As your return, you hear a spell being cast up ahead. You peek around the corner, and see a tall bearded human in a black robe standing in a room. A goblin is crouched by one wall, watching. The robed magic-user is moving his hands and saying works you don't understand — and suddenly he disappears!
The goblin crackles with glee, and says "Ah, master, it worked! Nobody can see you now, and what a surprise those nasty people will have. And I'm next! Make me invisible too, master!"
The cleric whispers, "Now! Before they can do any more!" And you charge into the room together.
The goblin jumps up and meets your charge with a swing of its sword. It misses!
The goblin has 2 hit points, and you still need to roll a 12 or better to hit. Roll the die and keep track of the battle in the same way as you did with
As you battle the goblin, Aleena looks wildly around for the invisible magic-user, waving her mace to and fro in the air. It seems to hit something, and you hear a deep grunt. She keeps waving her mace, but without further success, so she stops and casts a spell. You don't see what her spell does, so you concentrate on fighting.
The goblin hits your fighter for 2 points of damage. (You only do 1 point of damage when you hit, compared to the goblin's 2; but the goblin only has 2 hit points, so it's a fair fight. Roll again to see if you hit the goblin. If you miss, the goblin swings and misses again.
Aleena can't find Bargle, and is start¬ing to look worried. Suddenly, the sound of a spell comes from a far corner of the room! The cleric turns and runs in that direction, waving her mace and shouting, the black-robed magic-user appears in the same corner as the spell noise, with a glowing arrow floating in the air beside him. He points at Aleena; the arrow shoots out, and hits her! She wails and falls with a sigh, collapsing in the middle of the room. The glowing arrow disappears.
If your fighter hasn't slain the goblin yet, roll again. But while you are swinging,
the goblin hits you again, causing 2 more points of damage. Remember to keep track of hit points for both the goblin and your fighter.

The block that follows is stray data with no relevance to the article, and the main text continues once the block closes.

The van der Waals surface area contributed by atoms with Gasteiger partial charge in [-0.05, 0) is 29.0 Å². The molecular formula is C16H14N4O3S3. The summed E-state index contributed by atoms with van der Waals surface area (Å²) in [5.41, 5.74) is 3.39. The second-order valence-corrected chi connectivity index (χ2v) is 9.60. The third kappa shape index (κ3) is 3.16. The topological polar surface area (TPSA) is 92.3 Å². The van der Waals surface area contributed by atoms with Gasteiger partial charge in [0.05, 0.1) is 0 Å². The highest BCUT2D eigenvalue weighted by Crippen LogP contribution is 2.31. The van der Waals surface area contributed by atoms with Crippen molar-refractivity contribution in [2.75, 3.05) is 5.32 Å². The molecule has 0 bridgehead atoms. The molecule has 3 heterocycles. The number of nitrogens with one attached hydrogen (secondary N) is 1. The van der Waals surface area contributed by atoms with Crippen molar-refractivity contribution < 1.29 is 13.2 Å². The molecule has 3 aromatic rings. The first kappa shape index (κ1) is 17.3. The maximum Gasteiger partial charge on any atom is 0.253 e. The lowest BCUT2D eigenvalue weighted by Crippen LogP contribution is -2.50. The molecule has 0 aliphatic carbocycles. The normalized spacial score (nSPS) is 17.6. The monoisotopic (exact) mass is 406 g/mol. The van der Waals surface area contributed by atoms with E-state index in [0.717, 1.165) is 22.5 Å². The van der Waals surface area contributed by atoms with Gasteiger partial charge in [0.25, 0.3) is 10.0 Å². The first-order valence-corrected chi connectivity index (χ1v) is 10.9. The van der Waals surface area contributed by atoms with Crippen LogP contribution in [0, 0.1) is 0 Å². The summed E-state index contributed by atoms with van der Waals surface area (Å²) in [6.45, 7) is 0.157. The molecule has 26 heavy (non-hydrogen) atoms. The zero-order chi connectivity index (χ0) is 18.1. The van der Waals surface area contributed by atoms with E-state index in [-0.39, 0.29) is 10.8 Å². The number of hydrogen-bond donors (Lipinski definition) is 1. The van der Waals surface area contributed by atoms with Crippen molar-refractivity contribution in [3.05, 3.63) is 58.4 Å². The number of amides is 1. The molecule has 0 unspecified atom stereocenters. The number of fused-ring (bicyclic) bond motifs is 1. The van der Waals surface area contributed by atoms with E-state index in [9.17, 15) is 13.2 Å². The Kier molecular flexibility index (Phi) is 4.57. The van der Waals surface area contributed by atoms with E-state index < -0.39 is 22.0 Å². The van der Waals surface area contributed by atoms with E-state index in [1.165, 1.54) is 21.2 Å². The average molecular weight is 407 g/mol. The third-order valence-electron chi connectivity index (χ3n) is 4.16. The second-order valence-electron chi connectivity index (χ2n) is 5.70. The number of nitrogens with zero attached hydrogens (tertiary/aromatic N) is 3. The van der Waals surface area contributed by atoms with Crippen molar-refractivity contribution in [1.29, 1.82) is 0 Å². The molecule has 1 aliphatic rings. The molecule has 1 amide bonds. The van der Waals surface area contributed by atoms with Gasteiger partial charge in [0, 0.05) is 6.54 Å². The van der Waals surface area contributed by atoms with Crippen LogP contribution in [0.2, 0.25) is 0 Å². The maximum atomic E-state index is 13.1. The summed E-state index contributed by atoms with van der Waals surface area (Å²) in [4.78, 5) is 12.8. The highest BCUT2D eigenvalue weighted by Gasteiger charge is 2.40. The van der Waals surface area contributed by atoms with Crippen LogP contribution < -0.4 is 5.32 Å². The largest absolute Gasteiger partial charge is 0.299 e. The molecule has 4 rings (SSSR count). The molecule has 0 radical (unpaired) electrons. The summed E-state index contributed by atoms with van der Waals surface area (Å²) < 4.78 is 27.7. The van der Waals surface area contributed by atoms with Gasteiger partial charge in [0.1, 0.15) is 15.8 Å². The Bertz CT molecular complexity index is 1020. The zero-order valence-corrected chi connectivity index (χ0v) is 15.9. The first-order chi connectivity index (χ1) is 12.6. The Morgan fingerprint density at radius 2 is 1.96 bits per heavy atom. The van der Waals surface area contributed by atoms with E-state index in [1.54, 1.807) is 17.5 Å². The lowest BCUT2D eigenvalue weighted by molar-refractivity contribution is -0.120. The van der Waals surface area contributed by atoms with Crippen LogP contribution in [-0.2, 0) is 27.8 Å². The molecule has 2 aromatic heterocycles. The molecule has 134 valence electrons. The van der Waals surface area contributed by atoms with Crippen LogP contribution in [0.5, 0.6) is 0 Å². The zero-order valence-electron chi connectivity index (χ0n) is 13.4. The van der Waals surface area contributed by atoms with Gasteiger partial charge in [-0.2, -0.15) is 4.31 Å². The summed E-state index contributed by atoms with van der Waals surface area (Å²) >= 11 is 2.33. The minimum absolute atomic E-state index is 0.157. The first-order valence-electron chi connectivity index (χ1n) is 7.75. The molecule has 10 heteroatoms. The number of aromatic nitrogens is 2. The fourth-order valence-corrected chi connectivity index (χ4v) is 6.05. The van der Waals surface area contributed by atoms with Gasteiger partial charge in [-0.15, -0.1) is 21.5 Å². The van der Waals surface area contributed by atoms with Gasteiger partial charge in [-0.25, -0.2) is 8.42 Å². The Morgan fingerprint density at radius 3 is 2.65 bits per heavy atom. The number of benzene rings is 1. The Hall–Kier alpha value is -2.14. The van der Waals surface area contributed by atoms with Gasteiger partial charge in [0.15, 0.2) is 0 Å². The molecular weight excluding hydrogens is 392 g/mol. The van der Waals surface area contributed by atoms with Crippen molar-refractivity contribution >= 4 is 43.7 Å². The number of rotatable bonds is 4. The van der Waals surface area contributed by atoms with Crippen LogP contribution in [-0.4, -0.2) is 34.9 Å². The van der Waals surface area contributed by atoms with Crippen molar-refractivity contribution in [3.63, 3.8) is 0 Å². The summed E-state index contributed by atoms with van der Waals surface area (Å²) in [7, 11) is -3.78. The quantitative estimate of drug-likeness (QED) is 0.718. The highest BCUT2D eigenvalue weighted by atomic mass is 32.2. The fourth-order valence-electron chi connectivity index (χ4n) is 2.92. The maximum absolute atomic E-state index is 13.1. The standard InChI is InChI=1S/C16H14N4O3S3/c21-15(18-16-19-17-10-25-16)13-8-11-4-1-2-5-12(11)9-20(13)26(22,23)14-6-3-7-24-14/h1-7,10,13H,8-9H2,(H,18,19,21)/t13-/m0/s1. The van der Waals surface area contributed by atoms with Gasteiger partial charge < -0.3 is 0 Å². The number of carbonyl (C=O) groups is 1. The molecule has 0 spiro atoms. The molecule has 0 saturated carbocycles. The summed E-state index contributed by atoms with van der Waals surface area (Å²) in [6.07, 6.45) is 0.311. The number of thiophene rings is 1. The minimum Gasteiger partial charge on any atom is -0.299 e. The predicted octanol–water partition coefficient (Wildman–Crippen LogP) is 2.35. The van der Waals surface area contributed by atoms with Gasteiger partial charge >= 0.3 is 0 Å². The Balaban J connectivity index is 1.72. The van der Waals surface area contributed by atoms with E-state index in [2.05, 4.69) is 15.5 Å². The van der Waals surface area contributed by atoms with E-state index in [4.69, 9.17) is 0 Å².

If your hit points reach zero, the enemies win this battle. You will not see home again.
If you are still fighting, the magic-user stays back in the corner, thinking about what spell to throw next. Roll again; the goblin keeps missing.
The goblin started the battle with 2 hit points. So the second time you hit the creature, his hit points reach zero, and he shrieks and falls dead on the floor. You have overcome one enemy, but the magic-user remains!
When the goblin falls, the magic-user starts looking worried. Watching you carefully, he starts saying magic words and waving his hands. He's casting a spell at you.
You run at him, hoping for a chance to swing before he can complete the spell. But it's too late — a magical force touches your mind.
Roll the die once again. You must make a Saving Throw against the spell. If you roll a 16 or less, the magic takes effect; read the next section, Ending #1 for this adventure. If you roll a 17 or higher, your fighter avoids the spell; skip to Ending #2 on page 8.

As you get near the magic-user, a funny feeling comes over you. Why, he doesn't look so bad; in fact, Bargle seems to be a pretty nice guy! You think you used to be friends, but you are not sure just where or when.
"Feeling better?" he asks. "You were overcome with rage for a moment. Are you okay now?"
"Sure," you reply, somewhat confused. "You seem to be okay, Bargle old pal, and I only took a little damage from that goblin. Say, I saw some ghouls back there; we should get .moving."
"Indeed?" replies Bargle. "Well, let's pack up the goodies, and move on." Together you collect the treasure: a small bag from the goblin, and a larger one from the cleric. Bargle picks up a black velvet bag, explaining that he dropped it while he was fighting the goblin.
As you get ready to leave, you blurt out "Shouldn't we take the cleric's body back? She helped me out, earlier."
"That would be nice," Bargle replies, "but we're carrying all we can. We all take our risks, here in the dungeon."
Something seems wrong about that. You argue with Bargle a bit, but he convinces you that nothing could be done for her, and bringing her along could slow you down — maybe enough that the ghouls would catch up. So you head off down the corridor, as if the best of friends.
The corridor leads to another room, which is empty. You search it together; nothing can be found. But looking down the next passage, you see a light!